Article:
Missing Link brings fresh-smoked BBQ to Dartmouth
Meat Dartmouth’s newest restaurateurs.
Tom Lyon and his business partner Doug Moniz opened Missing Link, a barbecue food truck, on July 2 and are already off to a smoking hot start.
“We’re crushing it,” said Lyon, with a smile. “We couldn’t be happier.”
He said that even though the business — located at 890 State Road, right next to Caddy Shack — has not even had its official grand opening yet, the community has been very supportive.
“The people of this town are pretty righteous,” he said.
Lyon said that they are waiting to do a real grand opening until they can get a “common vic’s” license, which would allow them to serve food to be eaten onsite, rather than just takeaway.
“Above all else we want to comply [with regulations],” he said.
Despite the month-long “soft launch,” Lyon said the 250-gallon tank smoker has been running almost non-stop to keep up with demand.
On a daily basis, he said, they slow cook five whole briskets, six whole pork shoulders, 18 to 24 racks of ribs, four to 10 whole chickens, one or two whole pork bellies, and a whole top round.
“We light that smoker up at 4:30 [a.m.] every day,” he said, adding that they go through about a cord of wood each week, which measures 4’x4’x8’ when stacked neatly. “People around here dig brisket.”
Lyon said that while many New Englanders think that barbecue is defined by its signature brown sauce, the real secret is in the smoke.
“We’re trying to let people know that barbecue is not based on sauce — all the flavor comes from the wood,” he said.
Lyon, a Pittsburgh native who moved to the area in 1999 to attend Johnson and Wales University’s culinary school in Providence, said he has been smoking meats since he was a kid and has always dreamed of opening a barbecue joint.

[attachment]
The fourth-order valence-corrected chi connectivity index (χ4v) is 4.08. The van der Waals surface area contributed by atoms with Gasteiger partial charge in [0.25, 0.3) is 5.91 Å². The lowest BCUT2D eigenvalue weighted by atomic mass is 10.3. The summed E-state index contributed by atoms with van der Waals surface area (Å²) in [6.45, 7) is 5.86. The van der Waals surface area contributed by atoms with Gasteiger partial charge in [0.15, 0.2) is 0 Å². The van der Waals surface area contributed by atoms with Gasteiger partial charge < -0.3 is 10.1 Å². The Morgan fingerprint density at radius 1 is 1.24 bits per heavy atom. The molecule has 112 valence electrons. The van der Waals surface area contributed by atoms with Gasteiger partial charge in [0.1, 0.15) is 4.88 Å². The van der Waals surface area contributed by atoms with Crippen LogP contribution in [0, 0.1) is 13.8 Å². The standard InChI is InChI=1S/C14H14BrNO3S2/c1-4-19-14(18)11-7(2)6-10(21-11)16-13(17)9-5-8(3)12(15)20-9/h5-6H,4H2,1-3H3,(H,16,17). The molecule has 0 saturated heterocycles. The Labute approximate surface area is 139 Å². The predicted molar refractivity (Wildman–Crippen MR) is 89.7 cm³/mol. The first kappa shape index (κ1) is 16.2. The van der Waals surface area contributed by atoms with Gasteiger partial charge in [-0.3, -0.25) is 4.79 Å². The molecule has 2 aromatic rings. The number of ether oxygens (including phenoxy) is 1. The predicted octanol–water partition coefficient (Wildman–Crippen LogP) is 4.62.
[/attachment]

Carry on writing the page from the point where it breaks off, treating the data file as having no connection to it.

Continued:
“I’ve been cooking barbecue my whole life,” he said. “I love it.”
He and Moniz met while they were both working at Barrett's Alehouse in West Bridgewater and eventually decided to go into business together. Lyon’s wife, Alana, also works at the restaurant, taking orders, running social media, and helping out in the kitchen when needed.
The two business partners bought their food truck — a massive trailer that houses a full kitchen and a caged-in room for the smoker — from Missouri and had it shipped up.
“She was in rough shape when we got her,” Lyon said, explaining that he and Moniz had to do a lot of equipment overhauling and cleaning before the truck was ready to go.
Now that it’s up and running, the two are offering a full menu, including: cornbread cakes, smoke-baked potatoes, and a variety of sides in addition to the smorgasbord of meats on offer (available in sandwich or platter format).
“A lot of it is just a well-engineered menu,” Lyon said, explaining how they’re able to serve such a large variety of dishes from just a food truck. “I just let the smoker do most of the work.”
But the two are not content to rest on their laurels.
They have plans to renovate the building next door to the truck starting in August, making it into a 40-seat restaurant complete with a take-out window out front.
“We’re not planning to be just seasonal,” Lyon said. “This is a year-round place.”
He said he also wants the building to house two separate kitchens, one to cook food for the restaurant and the other to prepare homemade hotdogs and sausages which would be sold retail.
When that’s all done and said, Lyon said he even has plans for additional locations, which could include a ramen shop and wood-fired pizzeria.
“I’m pretty much going to keep cooking the food I like to eat,” he said.
Missing Link Barbecue is open Wednesday through Saturday from noon to 8 p.m. and on Sunday from noon to 6 p.m.